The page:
Shukri Olow 2021 Questionnaire – King County Council District 5

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Portrait of Shukri Olow. (Shukri Olow Campaign)

Shukri Olow is running for King County Council District 5 against longtime incumbent Dave Upthegrove. She is a community organizer and doctoral scholar. “As an immigrant, refugee, and product of the Kent public housing system, Dr. Olow has seen and lived the challenges that so many members of our community face,” her website states. Check out Olow’s campaign website for more info.

The Urbanist Election Committee has followed up on our questionnaires with Zoom interviews to fill in the gaps. We released our Primary Endorsements in late June and endorsed Olow. We will release the rest of the questionnaires ahead of the primary voting period opening on July 16th. Primary ballots are due August 3rd. For voter information or to register to vote, visit the State election website. King County Council District 5 covers southeast King County including much of Kent, Renton, Tukwila, SeaTac, Normandy Park, and Des Moines.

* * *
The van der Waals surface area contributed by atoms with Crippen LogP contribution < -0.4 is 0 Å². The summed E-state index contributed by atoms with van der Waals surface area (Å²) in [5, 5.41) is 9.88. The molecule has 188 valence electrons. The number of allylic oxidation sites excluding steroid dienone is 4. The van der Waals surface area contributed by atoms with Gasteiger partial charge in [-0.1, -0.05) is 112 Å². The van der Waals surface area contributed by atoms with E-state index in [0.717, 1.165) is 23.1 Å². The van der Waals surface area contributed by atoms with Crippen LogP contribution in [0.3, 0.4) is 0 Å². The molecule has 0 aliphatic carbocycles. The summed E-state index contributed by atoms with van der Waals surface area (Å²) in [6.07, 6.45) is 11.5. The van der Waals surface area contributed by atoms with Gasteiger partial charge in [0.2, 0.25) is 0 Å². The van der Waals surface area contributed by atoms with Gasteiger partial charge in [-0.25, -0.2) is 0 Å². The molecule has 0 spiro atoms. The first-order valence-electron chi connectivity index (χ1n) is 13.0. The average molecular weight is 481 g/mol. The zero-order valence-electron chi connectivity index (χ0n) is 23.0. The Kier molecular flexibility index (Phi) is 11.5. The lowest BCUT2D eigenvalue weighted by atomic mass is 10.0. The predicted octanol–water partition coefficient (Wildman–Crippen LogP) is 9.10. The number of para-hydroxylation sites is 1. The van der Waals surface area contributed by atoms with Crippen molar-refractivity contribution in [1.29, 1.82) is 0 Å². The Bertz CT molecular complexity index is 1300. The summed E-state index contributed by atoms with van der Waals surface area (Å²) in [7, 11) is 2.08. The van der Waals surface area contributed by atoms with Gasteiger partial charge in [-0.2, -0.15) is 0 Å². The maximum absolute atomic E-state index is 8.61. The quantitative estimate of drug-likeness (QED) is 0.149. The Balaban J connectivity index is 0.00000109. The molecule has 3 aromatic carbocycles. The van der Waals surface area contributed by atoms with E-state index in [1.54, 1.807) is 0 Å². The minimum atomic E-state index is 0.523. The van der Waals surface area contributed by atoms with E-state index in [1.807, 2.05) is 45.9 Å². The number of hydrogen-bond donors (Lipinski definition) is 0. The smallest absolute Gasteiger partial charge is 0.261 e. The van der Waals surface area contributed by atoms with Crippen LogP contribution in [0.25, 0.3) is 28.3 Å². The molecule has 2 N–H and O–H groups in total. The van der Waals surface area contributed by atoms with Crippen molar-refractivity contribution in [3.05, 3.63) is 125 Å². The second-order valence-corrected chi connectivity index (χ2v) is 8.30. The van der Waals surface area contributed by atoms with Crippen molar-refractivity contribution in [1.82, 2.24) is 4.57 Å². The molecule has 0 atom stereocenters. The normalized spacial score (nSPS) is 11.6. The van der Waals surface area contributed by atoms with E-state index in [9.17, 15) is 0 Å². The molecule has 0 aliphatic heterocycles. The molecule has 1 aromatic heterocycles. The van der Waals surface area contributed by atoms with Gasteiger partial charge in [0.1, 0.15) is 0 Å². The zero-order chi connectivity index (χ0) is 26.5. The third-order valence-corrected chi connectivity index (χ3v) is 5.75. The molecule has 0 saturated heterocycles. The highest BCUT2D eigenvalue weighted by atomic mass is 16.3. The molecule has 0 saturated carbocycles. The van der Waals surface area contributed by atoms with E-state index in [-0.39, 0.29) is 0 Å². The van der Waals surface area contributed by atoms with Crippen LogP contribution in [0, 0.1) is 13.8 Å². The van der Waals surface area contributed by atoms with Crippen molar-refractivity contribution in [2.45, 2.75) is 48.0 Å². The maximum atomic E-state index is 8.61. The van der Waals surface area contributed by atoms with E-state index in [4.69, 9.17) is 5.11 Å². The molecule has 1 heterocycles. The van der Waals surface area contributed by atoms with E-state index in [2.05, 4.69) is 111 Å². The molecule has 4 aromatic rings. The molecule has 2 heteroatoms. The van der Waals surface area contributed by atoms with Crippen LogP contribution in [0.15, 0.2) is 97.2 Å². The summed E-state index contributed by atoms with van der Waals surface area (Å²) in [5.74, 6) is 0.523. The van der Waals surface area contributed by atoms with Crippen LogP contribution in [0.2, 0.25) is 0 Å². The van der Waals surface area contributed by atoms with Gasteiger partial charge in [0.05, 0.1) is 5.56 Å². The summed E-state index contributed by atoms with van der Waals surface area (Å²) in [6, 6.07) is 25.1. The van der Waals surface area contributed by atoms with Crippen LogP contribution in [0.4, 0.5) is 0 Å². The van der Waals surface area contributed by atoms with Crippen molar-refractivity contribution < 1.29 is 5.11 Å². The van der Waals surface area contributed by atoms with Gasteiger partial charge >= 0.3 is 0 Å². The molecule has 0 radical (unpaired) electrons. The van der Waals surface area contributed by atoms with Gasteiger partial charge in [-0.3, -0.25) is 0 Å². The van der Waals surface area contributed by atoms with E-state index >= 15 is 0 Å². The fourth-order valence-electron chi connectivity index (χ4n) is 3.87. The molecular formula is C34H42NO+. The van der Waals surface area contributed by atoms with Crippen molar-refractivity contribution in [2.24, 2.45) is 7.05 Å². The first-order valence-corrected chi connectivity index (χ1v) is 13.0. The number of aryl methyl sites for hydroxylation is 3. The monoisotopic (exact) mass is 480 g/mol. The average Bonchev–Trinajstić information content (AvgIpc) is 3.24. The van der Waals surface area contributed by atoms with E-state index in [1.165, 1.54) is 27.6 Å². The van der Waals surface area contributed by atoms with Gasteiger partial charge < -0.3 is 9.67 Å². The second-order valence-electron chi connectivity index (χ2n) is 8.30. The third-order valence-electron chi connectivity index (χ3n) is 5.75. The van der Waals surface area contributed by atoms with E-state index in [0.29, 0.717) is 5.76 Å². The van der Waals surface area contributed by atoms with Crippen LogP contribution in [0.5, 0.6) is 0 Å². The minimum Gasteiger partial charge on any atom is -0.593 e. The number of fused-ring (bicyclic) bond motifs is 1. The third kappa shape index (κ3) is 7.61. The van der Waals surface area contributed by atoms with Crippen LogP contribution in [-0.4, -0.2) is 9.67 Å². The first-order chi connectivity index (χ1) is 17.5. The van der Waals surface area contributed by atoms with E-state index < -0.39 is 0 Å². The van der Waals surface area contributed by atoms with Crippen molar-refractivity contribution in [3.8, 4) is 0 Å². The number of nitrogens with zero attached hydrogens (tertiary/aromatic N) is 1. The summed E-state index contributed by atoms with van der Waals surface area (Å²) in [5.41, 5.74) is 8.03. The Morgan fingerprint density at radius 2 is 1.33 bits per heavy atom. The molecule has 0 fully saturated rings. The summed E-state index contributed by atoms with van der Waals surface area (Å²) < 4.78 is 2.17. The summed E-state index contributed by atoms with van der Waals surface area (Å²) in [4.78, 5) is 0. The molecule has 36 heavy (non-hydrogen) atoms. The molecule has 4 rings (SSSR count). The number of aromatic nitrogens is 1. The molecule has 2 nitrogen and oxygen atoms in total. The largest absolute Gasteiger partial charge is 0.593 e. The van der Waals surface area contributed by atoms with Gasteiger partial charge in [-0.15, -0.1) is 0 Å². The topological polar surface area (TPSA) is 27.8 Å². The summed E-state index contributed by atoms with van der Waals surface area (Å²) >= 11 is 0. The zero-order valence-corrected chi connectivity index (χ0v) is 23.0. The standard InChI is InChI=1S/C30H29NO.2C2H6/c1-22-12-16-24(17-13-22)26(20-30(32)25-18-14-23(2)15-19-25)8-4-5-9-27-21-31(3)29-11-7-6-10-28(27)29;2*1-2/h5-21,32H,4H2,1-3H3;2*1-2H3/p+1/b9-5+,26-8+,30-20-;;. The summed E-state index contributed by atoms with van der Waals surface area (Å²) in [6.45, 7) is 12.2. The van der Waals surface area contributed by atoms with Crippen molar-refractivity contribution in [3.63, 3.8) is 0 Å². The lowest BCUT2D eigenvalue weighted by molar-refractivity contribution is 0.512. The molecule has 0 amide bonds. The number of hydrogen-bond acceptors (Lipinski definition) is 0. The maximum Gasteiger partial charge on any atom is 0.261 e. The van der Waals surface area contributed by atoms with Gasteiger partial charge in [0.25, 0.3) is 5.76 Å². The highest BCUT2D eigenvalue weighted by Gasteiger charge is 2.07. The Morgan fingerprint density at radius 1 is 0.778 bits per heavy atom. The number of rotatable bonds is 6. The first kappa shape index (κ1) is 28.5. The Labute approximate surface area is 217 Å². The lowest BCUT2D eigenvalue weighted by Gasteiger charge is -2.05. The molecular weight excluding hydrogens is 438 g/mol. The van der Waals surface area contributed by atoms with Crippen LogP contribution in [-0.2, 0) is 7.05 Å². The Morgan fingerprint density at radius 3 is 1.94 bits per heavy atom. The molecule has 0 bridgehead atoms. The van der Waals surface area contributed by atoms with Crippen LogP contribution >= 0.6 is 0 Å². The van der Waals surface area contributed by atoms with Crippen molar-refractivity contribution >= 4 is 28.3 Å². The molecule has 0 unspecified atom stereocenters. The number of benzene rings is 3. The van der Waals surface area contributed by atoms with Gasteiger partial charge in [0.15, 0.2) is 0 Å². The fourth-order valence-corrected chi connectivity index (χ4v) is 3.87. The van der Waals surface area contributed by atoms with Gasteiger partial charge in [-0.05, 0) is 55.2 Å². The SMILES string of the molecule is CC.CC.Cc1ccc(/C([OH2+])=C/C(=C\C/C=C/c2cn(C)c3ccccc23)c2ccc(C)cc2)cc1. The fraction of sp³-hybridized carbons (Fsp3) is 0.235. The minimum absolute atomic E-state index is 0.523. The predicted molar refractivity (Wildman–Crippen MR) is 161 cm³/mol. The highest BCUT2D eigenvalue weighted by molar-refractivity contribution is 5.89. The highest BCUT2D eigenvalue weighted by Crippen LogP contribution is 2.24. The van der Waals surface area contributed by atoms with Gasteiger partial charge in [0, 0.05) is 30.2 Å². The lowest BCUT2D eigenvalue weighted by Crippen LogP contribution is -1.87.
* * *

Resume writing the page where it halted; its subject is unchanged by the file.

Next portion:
Below are Shukri Olow’s questionnaire responses. 

Which unincorporated areas do you believe have the greatest needs for additional service in King County? What can the King County Council do to better support these areas with the greatest needs?

White Center and Skyway have the greatest needs at the moment. Constant discussion of annexation cannot replace the need for King County to step up the services offered in these areas. As areas of the county tucked between cities, and with small populations of 15 to 20 thousand, these communities are often overlooked when it comes to services yet exploited for their affordability, proximity to Seattle, and are in constant danger of displacement and gentrification.